Panic Policy Making: Canine Breed Bans
Based on interviews with members of the general population supplemented by research with nonprofit leaders and public officials, the authors of this paper discuss the “panic” that often drives officials to legislate against certain breeds of dogs. They find that “the evidence indicates that support for breed bans stem from the galvanization of a latent fear of pit bull type dogs and fear of criminal behavior related to owners of these dogs.”
The following abstract is excerpted from the full paper:
“Although dogs have bitten humans for millennia, in recent years state, provincial, and local governments have responded to incidents of dog bites with legislation or administrative rules that ban the ownership of dog breeds such as American Staffordshire Terriers, Rottweilers, and American Pit Bulls. In this paper we examine if a framework of “panic policymaking” can explain the passage of breed bans.”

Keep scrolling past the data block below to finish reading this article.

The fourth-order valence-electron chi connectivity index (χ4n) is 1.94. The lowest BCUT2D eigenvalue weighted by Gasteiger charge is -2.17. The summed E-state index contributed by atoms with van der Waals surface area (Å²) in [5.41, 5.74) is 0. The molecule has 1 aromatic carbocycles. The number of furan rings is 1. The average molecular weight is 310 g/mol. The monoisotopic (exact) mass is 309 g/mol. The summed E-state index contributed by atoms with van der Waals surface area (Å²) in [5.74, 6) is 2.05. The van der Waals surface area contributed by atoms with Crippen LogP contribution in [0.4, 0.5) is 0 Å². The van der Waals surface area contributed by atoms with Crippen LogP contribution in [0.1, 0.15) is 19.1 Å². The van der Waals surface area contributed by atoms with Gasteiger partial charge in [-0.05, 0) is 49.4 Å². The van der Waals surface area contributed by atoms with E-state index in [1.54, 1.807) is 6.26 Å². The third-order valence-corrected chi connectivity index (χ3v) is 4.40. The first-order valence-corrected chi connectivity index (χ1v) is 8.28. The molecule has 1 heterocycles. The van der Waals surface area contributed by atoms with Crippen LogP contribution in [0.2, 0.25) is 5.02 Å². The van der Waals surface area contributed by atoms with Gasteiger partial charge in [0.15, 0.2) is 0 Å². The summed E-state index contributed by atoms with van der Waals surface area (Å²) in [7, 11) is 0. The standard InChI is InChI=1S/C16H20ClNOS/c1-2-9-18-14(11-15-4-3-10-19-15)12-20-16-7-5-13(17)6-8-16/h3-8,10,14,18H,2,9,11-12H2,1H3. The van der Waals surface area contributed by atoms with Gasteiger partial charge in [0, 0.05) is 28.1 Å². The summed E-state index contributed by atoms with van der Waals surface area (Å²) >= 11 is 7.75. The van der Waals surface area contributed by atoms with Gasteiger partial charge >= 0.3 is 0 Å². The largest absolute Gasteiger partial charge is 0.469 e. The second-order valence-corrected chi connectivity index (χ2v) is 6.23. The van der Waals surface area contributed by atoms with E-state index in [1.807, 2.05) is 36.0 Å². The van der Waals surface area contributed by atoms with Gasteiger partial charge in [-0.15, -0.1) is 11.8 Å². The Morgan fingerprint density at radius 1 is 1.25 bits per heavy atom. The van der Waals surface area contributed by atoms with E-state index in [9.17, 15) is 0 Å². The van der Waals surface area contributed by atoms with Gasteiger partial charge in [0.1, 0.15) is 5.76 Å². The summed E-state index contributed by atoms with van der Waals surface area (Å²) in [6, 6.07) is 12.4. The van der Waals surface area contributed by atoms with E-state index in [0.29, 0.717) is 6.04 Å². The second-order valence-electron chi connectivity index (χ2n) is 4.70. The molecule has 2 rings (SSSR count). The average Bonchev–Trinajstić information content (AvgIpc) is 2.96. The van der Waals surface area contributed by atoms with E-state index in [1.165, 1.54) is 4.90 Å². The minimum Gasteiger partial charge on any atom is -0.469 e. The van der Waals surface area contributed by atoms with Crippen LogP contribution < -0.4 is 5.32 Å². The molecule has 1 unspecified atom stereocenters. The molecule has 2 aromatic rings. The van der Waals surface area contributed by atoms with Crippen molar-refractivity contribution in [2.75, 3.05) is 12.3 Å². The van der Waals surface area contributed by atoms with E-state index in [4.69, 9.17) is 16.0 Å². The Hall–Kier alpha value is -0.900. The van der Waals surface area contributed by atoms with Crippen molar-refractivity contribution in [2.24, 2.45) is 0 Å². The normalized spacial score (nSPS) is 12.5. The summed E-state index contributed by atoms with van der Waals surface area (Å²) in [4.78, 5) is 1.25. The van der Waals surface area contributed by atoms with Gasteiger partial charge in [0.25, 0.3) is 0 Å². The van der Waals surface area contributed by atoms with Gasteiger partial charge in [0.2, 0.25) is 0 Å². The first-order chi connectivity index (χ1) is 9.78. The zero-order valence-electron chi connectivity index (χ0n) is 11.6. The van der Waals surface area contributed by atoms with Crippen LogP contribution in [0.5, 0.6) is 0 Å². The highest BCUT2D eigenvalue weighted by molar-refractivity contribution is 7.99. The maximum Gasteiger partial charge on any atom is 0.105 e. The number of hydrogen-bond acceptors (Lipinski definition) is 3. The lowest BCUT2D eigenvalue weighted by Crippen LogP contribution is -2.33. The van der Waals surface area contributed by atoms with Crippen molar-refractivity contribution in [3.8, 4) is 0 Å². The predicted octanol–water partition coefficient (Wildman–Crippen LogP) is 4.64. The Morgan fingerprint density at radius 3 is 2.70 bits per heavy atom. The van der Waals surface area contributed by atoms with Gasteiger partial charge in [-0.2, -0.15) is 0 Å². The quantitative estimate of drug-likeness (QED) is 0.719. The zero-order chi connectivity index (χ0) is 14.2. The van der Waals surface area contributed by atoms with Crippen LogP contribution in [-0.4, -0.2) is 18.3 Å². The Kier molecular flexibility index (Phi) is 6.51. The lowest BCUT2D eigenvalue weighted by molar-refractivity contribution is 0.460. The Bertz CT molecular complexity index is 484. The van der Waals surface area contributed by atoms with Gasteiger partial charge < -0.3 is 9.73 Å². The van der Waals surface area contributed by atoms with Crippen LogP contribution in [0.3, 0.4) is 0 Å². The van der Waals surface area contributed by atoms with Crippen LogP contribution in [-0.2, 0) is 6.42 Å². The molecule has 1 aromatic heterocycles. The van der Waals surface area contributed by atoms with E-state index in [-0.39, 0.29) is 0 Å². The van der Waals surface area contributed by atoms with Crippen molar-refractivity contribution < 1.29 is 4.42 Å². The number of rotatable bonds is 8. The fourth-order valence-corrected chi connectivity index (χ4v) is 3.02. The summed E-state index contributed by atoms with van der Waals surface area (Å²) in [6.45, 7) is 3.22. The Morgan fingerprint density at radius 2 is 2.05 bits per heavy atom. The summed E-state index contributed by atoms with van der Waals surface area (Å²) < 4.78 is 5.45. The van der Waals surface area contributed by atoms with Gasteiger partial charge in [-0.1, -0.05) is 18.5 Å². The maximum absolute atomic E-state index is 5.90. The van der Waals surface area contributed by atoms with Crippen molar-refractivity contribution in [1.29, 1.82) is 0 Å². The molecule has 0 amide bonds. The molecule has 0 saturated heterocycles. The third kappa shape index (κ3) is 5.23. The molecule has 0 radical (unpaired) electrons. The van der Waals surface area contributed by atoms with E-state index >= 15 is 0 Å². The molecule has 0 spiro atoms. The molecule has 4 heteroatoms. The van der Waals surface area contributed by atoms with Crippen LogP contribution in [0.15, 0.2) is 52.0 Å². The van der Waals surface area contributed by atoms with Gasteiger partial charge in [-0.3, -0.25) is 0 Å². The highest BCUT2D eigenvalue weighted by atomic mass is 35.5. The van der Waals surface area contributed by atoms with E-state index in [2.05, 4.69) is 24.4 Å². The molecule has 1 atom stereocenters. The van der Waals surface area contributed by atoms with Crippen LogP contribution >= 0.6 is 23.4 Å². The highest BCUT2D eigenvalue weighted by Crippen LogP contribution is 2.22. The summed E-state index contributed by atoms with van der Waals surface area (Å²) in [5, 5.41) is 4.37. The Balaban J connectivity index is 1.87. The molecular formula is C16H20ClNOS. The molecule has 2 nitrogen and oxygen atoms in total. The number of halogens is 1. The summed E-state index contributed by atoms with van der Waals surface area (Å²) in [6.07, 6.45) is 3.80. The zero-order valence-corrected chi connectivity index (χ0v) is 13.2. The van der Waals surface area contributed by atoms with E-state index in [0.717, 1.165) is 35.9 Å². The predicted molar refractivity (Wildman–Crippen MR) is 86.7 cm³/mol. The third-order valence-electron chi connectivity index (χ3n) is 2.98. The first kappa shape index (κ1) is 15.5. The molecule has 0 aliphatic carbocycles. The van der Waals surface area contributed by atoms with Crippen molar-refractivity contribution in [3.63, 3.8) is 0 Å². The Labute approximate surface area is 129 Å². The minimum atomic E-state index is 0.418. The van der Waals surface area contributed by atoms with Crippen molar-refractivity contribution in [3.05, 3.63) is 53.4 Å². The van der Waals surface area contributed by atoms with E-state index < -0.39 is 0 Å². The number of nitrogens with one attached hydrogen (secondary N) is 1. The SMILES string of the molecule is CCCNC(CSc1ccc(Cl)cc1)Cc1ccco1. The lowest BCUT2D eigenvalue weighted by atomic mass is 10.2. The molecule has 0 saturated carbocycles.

“The paper first develops a framework to explain panic policymaking that builds upon and modifies psychological theories of decision making, the sociological literature on moral panics, the analytical and case study literature about critical junctures in policy paths, behavioral economic studies of responses to risks, and the empirical studies of punctuated policy equilibria.”
“Using data from a survey of the Canadian and U.S. public and interviews with interest group activists and public officials in locales that considered and defeated or passed breed bans, we then assess the predictive value of the concept of panic policymaking. Finally, we consider how breed bans indicate the scope and limits of the concept of animal rights.”
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